Knowledge-driven institutional change: An empirical study on combating desertification in northern china from 1949 to 2004

Lihua Yang, Jianguo Wu

Research output: Contribution to journalArticlepeer-review

21 Scopus citations


Understanding institutional changes is crucial for environmental management. Here we investigated how institutional changes influenced the process and result of desertification control in northern China between 1949 and 2004. Our analysis was based on a case study of 21 field sites and a meta-analysis of additional 29 sites reported in the literature. Our results show that imposed knowledge-driven institutional change was often perceived as a more progressive, scientific, and rational type of institutional change by entrepreneurs, scholars, experts, and technicians, while voluntary, knowledge-driven institutional change based on indigenous knowledge and experiences of local populations was discouraged. Our findings also demonstrate that eight working rules of imposed knowledge-driven institutional change can be applied to control desertification effectively. These rules address the issues of perception of potential gains, entrepreneurs' appeals and support, coordination of multiple goals, collaboration among multiple organizations, interest distribution and conflict resolution, incremental institutional change, external intervention, and coordination among the myriad institutions involved. Imposed knowledge-driven institutional change tended to be more successful when these rules were thoroughly implemented. These findings provide an outline for implementing future institutional changes and policy making to combat desertification and other types of ecological and environmental management.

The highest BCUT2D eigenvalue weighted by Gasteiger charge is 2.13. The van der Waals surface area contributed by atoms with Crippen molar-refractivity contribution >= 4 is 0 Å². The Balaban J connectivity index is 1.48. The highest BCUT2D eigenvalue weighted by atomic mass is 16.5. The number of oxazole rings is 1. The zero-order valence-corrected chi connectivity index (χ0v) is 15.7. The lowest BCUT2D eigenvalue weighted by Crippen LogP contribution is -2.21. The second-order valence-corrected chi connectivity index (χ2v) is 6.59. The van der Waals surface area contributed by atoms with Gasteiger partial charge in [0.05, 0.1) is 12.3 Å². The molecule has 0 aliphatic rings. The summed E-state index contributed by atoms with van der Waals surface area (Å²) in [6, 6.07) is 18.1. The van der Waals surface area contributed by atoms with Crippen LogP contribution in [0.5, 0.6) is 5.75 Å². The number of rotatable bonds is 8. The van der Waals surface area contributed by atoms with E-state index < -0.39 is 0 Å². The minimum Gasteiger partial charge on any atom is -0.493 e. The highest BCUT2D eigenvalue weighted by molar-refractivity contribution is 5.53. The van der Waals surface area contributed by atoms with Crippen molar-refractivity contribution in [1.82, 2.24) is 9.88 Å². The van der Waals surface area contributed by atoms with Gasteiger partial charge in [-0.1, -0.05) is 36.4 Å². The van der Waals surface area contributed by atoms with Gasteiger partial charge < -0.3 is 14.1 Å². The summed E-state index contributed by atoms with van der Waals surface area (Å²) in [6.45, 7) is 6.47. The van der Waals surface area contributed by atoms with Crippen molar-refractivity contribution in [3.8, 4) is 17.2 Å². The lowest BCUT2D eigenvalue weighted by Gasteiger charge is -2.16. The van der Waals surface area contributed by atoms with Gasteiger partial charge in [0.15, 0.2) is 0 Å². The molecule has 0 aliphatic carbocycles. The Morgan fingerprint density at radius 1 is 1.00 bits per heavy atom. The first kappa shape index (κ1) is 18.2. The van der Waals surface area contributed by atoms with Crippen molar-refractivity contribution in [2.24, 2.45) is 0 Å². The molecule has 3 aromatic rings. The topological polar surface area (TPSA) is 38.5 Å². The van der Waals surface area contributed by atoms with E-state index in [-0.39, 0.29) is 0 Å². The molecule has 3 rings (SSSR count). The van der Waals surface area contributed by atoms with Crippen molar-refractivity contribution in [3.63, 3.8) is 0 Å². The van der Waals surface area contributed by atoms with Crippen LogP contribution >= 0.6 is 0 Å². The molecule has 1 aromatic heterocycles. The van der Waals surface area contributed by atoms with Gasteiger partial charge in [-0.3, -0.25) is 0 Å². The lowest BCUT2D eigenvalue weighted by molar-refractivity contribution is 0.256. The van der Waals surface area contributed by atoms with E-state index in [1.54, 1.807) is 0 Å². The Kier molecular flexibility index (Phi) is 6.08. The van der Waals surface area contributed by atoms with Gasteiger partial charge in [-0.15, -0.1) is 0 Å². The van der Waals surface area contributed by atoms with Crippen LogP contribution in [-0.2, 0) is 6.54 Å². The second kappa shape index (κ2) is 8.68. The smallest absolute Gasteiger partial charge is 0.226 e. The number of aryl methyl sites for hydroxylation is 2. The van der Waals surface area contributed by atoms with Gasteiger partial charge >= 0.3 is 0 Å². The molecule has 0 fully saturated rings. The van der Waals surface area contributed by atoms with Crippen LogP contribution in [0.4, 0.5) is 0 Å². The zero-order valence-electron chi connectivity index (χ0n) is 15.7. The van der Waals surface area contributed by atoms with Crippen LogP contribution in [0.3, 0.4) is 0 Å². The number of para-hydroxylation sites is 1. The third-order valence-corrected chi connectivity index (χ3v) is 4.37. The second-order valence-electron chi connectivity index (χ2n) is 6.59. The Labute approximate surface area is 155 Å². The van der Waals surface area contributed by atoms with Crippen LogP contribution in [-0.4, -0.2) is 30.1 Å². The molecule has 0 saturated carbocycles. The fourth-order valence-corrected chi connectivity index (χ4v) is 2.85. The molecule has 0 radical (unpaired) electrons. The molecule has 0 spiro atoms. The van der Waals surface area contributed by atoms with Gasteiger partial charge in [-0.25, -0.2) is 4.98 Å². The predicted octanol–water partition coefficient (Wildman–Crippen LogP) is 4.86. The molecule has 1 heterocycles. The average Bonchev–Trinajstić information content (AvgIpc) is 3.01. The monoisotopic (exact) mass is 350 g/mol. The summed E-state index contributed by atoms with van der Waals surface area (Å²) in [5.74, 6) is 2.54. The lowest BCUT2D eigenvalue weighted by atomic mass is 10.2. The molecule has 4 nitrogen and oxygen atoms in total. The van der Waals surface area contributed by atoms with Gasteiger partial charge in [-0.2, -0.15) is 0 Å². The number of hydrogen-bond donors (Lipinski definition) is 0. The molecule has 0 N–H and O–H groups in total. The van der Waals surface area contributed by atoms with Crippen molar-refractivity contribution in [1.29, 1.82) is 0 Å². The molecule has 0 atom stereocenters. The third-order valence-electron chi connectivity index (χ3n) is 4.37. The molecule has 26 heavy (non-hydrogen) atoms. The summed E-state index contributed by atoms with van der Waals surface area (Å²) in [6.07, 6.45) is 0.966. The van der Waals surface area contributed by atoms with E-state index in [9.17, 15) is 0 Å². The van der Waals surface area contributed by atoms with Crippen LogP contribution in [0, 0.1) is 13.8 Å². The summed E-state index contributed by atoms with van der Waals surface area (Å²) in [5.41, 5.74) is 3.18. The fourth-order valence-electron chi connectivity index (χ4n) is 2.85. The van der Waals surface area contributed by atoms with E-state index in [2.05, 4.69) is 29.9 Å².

Original languageEnglish (US)
Pages (from-to)254-266
Number of pages13
JournalJournal of Environmental Management
StatePublished - Nov 15 2012


  • Desertification control
  • Experts
  • Institutions
  • Knowledge
  • Scholars
  • Working rules

ASJC Scopus subject areas

  • Environmental Engineering
  • Waste Management and Disposal
  • Management, Monitoring, Policy and Law


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